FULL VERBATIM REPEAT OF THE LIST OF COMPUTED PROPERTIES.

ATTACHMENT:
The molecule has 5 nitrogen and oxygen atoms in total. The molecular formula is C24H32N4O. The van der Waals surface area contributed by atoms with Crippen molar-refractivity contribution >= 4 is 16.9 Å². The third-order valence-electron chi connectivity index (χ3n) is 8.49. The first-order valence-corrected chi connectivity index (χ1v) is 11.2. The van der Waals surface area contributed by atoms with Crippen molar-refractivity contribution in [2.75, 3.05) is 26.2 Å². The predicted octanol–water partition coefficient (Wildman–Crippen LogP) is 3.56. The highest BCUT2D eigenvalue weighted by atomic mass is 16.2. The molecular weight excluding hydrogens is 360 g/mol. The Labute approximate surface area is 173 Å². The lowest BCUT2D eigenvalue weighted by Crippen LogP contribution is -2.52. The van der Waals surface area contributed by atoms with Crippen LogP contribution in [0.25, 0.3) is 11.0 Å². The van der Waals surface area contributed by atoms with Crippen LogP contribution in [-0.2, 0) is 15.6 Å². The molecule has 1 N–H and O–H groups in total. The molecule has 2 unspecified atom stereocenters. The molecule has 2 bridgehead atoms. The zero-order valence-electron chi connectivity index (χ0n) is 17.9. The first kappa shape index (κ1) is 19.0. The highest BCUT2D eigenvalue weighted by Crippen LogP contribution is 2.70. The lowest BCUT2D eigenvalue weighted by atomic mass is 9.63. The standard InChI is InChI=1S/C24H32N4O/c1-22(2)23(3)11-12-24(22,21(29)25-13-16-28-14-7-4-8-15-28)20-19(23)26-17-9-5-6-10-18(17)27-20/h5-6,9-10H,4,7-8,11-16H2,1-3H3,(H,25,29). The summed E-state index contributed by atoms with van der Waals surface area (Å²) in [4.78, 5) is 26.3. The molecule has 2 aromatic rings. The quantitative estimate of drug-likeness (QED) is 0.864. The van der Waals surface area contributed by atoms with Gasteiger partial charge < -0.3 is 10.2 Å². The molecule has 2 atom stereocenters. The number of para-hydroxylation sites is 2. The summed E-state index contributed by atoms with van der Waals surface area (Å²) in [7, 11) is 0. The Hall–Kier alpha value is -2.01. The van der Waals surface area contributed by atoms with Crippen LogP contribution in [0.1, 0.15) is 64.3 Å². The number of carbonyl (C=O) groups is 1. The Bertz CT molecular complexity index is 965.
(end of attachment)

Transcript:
The molecule has 5 nitrogen and oxygen atoms in total. The molecular formula is C24H32N4O. The van der Waals surface area contributed by atoms with Crippen molar-refractivity contribution >= 4 is 16.9 Å². The third-order valence-electron chi connectivity index (χ3n) is 8.49. The first-order valence-corrected chi connectivity index (χ1v) is 11.2. The van der Waals surface area contributed by atoms with Crippen molar-refractivity contribution in [2.75, 3.05) is 26.2 Å². The predicted octanol–water partition coefficient (Wildman–Crippen LogP) is 3.56. The highest BCUT2D eigenvalue weighted by atomic mass is 16.2. The molecular weight excluding hydrogens is 360 g/mol. The Labute approximate surface area is 173 Å². The lowest BCUT2D eigenvalue weighted by Crippen LogP contribution is -2.52. The van der Waals surface area contributed by atoms with Crippen LogP contribution in [0.25, 0.3) is 11.0 Å². The van der Waals surface area contributed by atoms with Crippen LogP contribution in [-0.2, 0) is 15.6 Å². The molecule has 1 N–H and O–H groups in total. The molecule has 2 unspecified atom stereocenters. The molecule has 2 bridgehead atoms. The zero-order valence-electron chi connectivity index (χ0n) is 17.9. The first kappa shape index (κ1) is 19.0. The highest BCUT2D eigenvalue weighted by Crippen LogP contribution is 2.70. The lowest BCUT2D eigenvalue weighted by atomic mass is 9.63. The standard InChI is InChI=1S/C24H32N4O/c1-22(2)23(3)11-12-24(22,21(29)25-13-16-28-14-7-4-8-15-28)20-19(23)26-17-9-5-6-10-18(17)27-20/h5-6,9-10H,4,7-8,11-16H2,1-3H3,(H,25,29). The summed E-state index contributed by atoms with van der Waals surface area (Å²) in [4.78, 5) is 26.3. The molecule has 2 aromatic rings. The quantitative estimate of drug-likeness (QED) is 0.864. The van der Waals surface area contributed by atoms with Gasteiger partial charge < -0.3 is 10.2 Å². The molecule has 2 atom stereocenters. The number of para-hydroxylation sites is 2. The summed E-state index contributed by atoms with van der Waals surface area (Å²) in [7, 11) is 0. The Hall–Kier alpha value is -2.01. The van der Waals surface area contributed by atoms with Crippen LogP contribution in [0.1, 0.15) is 64.3 Å². The number of carbonyl (C=O) groups is 1. The Bertz CT molecular complexity index is 965.